Hotels, airlines and other hospitality companies in Asia are moving into the “brace” position. With tough economic conditions hitting every corner of the map, fewer visitors are likely to make the long trip to destinations such as Hong Kong. According to a report on MSNBC.com, some expect drops of at least 30 percent. A continent of diverse cultures, it seems, is facing a consistent challenge.
Hong Kong, for example, had 29.5 million visitors last year. This year, the city is expecting a slip of 1.6 percent, with visits by non-Chinese tourists likely to drop 9.2 percent. Singapore is down 2 percent with nothing but pessimism in sight, and Thailand and Malaysia are readying themselves for 9 percent declines. Overall, hotel occupancy rates in Asian fell to 66.7 percent in November – from 76.4 percent for the same period a year earlier (STR Global).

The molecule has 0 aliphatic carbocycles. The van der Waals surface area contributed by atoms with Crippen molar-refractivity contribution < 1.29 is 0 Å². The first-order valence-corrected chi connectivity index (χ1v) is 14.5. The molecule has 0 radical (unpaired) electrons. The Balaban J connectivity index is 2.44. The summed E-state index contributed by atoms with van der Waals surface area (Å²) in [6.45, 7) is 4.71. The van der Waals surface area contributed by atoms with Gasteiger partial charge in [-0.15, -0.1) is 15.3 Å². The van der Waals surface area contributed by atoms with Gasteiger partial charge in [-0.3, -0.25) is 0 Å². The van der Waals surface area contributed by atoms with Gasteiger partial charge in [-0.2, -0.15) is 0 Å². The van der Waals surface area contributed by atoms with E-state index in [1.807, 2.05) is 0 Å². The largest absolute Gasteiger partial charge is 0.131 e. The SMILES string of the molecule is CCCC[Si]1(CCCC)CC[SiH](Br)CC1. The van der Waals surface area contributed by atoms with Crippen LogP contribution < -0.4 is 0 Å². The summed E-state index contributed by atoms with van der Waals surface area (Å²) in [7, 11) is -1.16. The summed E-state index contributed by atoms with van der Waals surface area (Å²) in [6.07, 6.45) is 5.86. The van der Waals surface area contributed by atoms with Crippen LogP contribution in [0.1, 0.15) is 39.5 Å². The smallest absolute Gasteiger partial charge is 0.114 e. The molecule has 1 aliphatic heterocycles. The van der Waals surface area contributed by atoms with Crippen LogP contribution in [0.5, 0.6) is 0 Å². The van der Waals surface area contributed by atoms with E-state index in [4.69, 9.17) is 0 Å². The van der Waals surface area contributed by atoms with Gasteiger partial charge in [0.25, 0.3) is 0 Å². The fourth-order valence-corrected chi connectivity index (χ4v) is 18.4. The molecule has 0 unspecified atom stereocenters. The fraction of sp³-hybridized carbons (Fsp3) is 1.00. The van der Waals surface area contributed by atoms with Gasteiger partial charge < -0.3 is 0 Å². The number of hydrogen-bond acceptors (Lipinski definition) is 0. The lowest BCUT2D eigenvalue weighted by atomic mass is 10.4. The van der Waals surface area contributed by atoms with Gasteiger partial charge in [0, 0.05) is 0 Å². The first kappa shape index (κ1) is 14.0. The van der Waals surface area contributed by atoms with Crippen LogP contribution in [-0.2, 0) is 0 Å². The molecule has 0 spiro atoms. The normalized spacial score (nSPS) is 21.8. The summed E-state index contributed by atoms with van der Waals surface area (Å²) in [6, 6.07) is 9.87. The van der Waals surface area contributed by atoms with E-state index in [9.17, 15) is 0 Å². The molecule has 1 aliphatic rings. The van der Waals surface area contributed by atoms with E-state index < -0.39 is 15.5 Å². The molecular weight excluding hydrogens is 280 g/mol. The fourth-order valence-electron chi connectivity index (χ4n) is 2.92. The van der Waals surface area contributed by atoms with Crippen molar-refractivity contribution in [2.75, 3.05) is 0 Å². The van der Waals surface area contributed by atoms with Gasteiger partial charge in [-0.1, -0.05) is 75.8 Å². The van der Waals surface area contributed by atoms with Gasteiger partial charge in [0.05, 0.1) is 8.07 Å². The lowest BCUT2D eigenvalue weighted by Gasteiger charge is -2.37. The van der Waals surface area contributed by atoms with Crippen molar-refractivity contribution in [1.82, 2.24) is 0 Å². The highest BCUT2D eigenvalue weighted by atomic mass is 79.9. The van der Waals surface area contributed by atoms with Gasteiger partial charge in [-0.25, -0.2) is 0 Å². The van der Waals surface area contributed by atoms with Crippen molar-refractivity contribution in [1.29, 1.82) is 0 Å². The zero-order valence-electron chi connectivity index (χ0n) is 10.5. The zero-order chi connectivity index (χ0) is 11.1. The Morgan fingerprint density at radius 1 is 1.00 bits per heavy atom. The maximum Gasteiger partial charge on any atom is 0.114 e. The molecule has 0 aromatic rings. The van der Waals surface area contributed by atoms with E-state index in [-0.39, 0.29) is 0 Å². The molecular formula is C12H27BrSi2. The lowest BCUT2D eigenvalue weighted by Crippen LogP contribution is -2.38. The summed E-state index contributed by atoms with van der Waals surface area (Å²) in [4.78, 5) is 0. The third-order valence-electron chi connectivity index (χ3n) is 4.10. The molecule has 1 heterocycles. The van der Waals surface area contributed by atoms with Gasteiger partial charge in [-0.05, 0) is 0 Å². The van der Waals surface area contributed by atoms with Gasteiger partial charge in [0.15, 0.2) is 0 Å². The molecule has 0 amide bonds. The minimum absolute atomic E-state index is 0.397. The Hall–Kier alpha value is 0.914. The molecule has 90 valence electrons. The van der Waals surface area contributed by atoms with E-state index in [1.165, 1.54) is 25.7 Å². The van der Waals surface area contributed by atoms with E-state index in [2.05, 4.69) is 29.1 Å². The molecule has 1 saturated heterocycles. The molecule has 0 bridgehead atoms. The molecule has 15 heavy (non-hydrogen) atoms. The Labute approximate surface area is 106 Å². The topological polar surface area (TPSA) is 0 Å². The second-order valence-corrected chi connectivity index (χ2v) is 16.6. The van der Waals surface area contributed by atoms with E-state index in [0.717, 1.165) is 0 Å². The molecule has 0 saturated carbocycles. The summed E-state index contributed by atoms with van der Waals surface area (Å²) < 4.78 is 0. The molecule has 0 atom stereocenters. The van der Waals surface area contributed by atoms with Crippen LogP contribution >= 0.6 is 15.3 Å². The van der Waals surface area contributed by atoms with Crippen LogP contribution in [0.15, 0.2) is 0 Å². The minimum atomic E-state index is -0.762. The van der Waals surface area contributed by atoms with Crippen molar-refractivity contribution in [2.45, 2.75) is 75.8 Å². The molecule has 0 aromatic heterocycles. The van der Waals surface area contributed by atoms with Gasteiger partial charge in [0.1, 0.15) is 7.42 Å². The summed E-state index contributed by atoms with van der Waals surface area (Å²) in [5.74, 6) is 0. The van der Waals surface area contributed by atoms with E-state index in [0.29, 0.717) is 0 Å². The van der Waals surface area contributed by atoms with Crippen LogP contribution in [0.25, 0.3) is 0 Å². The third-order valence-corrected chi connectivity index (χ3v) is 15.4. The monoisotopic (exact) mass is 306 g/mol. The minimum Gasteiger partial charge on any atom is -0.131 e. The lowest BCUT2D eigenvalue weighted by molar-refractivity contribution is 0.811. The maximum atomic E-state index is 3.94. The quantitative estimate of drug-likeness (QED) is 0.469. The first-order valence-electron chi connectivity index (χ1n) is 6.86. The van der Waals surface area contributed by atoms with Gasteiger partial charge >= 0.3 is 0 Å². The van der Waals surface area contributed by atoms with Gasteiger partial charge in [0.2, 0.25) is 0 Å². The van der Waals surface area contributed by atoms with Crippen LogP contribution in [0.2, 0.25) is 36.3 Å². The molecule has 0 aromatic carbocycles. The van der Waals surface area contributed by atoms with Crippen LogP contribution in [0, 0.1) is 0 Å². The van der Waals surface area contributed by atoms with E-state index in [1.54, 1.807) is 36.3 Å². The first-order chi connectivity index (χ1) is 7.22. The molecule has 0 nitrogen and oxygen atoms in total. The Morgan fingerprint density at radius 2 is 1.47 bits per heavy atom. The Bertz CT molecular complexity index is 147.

According to the U.N.’s World Tourism Organization (UNWTO), the Asia-Pacific region’s financial performance (for tourism) is “deteriorated most rapidly” compared to the rest of the world. The International Air Transport Association (IATA) says that airlines around the world are staring down the worst crisis they’ve seen in 50 years. Many are at risk of collapse. IATA’s director-general puts the number of travel and tourism jobs at risk at 300,000 to 400,000 worldwide, out of a total job market of 32 million.
Even with all the doom and gloom, plenty of people will touch Asian ground this year, according to the Pacific Asia Travel Association (PATA). Even with a difficult 2009, the organization expects the regions arrivals to grow by 4 percent to 5 percent over the next three years, putting the region well ahead of its 2008 baseline of 280 million arrivals.